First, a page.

C
HAPTER
11
B1
Chapter 11: Risk and Return
Answers to Concepts Review and Critical Thinking Questions
1.
Some of the risk in holding any asset is unique to the asset in question. By investing
in a variety of assets, this unsystematic portion of the total risk can be eliminated at
little cost. On the other hand, there are systematic risks that affect all investments.
This portion of the total risk of an asset cannot be costlessly eliminated. In other
words, systematic risk can be controlled, but only by a costly reduction in expected
returns.
3.
a.
systematic
b.
unsystematic
c.
both; probably mostly systematic
d.
unsystematic
e.
unsystematic
f.
systematic
5.
No to both questions. The portfolio expected return is a weighted average of the
asset returns, so it must be less than the largest asset return and greater than the
smallest asset return.
6.
False. The variance of the individual assets is a measure of the total risk. The
variance on a welldiversified portfolio is a function of systematic risk only.
7.
Yes, the standard deviation can be less than that of every asset in the portfolio.
However,
β
cannot be less than the smallest beta because
β
P
is a weighted average of
the individual asset betas.
8.
Yes. It is possible, in theory, to construct a zero beta portfolio of risky assets whose
return would be equal to the riskfree rate. It is also possible to have a negative beta;
the return would be less than the riskfree rate. A negative beta asset would carry a
negative risk premium because of its value as a diversification instrument.
10.
Earnings contain information about recent sales and costs. This information is useful
for projecting future growth rates and cash flows. Thus, unexpectedly low earnings often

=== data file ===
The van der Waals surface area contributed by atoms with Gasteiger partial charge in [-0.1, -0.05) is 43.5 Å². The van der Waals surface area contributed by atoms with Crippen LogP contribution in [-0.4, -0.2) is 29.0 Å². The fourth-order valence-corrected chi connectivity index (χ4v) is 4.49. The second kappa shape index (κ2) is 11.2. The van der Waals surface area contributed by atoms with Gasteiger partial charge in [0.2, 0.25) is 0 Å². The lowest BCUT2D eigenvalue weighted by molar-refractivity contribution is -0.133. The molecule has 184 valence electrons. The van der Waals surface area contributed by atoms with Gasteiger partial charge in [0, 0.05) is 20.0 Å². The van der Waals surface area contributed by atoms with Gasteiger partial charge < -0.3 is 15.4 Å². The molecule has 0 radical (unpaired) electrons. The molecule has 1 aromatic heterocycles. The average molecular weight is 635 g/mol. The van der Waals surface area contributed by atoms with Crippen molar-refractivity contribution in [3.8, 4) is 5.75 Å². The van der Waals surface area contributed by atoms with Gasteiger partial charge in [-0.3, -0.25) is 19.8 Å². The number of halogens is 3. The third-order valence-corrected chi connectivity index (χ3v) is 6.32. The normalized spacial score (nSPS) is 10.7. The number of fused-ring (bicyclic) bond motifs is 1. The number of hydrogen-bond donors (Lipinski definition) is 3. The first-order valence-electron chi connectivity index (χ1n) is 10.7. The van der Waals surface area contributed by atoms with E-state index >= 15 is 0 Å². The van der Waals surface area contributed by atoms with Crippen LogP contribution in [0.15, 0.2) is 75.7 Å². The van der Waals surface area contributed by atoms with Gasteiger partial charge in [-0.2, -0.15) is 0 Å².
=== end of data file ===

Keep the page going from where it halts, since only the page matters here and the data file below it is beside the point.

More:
lead market participants
to reduce estimates of future growth rates and cash flows;
lower prices are the result. The reverse is
often true for unexpectedly high earnings.
Solutions to Questions and Problems
1.
The portfolio weight of an asset is total investment in that asset divided by the total
portfolio value. First, we will find the portfolio value, which is:
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HAPTER
11
B2
Total value = 75($69) + 50($52)
Total value = $7,775
The portfolio weight for each stock is:
Weight
A
= 75($69)/$7,775
Weight
A
= .6656
Weight
B
= 50($52)/$7,775
Weight
B
= .3344
2.
The expected return of a portfolio is the sum of the weight of each asset times the
expected return of each asset. The total value of the portfolio is:
Total value = $900 + 1,700
Total value = $2,600
So, the expected return of this portfolio is:
E(R
p
) = ($900/$2,600)(0.10) + ($1,700/$2,600)(0.16)
E(R
p
) = .1392 or 13.92%
5.
The expected return of an asset is the sum of the probability of each return occurring
times the probability of that return occurring. So, the expected return of the asset is:
E(R) = .20(–.08) + .80(.21)
R(R) = .1520 or 15.20%
6.
The expected return of an asset is the sum of the probability of each return occurring
times the probability of that return occurring. So, the expected return of the asset is:
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 Fall '08
 DICLE
 Variance, Investing, Probability theory, Boom

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